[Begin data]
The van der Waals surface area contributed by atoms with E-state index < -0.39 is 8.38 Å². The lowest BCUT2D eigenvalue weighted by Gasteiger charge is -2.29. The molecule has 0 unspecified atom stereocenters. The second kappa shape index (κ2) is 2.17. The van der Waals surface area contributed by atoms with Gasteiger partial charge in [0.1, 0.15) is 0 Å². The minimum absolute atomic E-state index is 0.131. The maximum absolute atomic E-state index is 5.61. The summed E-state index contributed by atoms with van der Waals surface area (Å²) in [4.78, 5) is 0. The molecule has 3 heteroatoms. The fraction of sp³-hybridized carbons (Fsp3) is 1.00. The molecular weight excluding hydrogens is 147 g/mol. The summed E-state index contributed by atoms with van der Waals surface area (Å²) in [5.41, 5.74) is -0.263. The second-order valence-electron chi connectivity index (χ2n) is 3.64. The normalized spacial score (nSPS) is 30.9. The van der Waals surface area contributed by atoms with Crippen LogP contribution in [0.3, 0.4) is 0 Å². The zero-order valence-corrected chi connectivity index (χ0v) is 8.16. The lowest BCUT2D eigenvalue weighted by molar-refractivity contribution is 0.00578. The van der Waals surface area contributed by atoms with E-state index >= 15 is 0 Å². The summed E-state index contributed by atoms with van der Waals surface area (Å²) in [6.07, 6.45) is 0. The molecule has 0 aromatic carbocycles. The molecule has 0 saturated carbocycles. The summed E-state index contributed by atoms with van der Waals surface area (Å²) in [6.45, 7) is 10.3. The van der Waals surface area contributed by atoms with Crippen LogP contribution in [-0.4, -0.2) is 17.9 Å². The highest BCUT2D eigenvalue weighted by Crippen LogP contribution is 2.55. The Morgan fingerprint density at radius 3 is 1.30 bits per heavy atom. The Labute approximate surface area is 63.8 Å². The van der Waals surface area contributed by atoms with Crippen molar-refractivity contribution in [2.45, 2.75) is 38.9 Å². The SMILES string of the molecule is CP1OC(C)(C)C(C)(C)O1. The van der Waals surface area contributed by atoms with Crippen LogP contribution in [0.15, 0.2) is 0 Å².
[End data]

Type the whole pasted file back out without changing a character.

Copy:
The van der Waals surface area contributed by atoms with E-state index < -0.39 is 8.38 Å². The lowest BCUT2D eigenvalue weighted by Gasteiger charge is -2.29. The molecule has 0 unspecified atom stereocenters. The second kappa shape index (κ2) is 2.17. The van der Waals surface area contributed by atoms with Gasteiger partial charge in [0.1, 0.15) is 0 Å². The minimum absolute atomic E-state index is 0.131. The maximum absolute atomic E-state index is 5.61. The summed E-state index contributed by atoms with van der Waals surface area (Å²) in [4.78, 5) is 0. The molecule has 3 heteroatoms. The fraction of sp³-hybridized carbons (Fsp3) is 1.00. The molecular weight excluding hydrogens is 147 g/mol. The summed E-state index contributed by atoms with van der Waals surface area (Å²) in [5.41, 5.74) is -0.263. The second-order valence-electron chi connectivity index (χ2n) is 3.64. The normalized spacial score (nSPS) is 30.9. The van der Waals surface area contributed by atoms with Crippen LogP contribution in [0.3, 0.4) is 0 Å². The zero-order valence-corrected chi connectivity index (χ0v) is 8.16. The lowest BCUT2D eigenvalue weighted by molar-refractivity contribution is 0.00578. The van der Waals surface area contributed by atoms with E-state index >= 15 is 0 Å². The summed E-state index contributed by atoms with van der Waals surface area (Å²) in [6.07, 6.45) is 0. The molecule has 0 aromatic carbocycles. The molecule has 0 saturated carbocycles. The summed E-state index contributed by atoms with van der Waals surface area (Å²) in [6.45, 7) is 10.3. The van der Waals surface area contributed by atoms with Crippen LogP contribution in [-0.4, -0.2) is 17.9 Å². The highest BCUT2D eigenvalue weighted by Crippen LogP contribution is 2.55. The Morgan fingerprint density at radius 3 is 1.30 bits per heavy atom. The Labute approximate surface area is 63.8 Å². The van der Waals surface area contributed by atoms with Crippen molar-refractivity contribution in [2.45, 2.75) is 38.9 Å². The SMILES string of the molecule is CP1OC(C)(C)C(C)(C)O1. The van der Waals surface area contributed by atoms with Crippen LogP contribution in [0.15, 0.2) is 0 Å².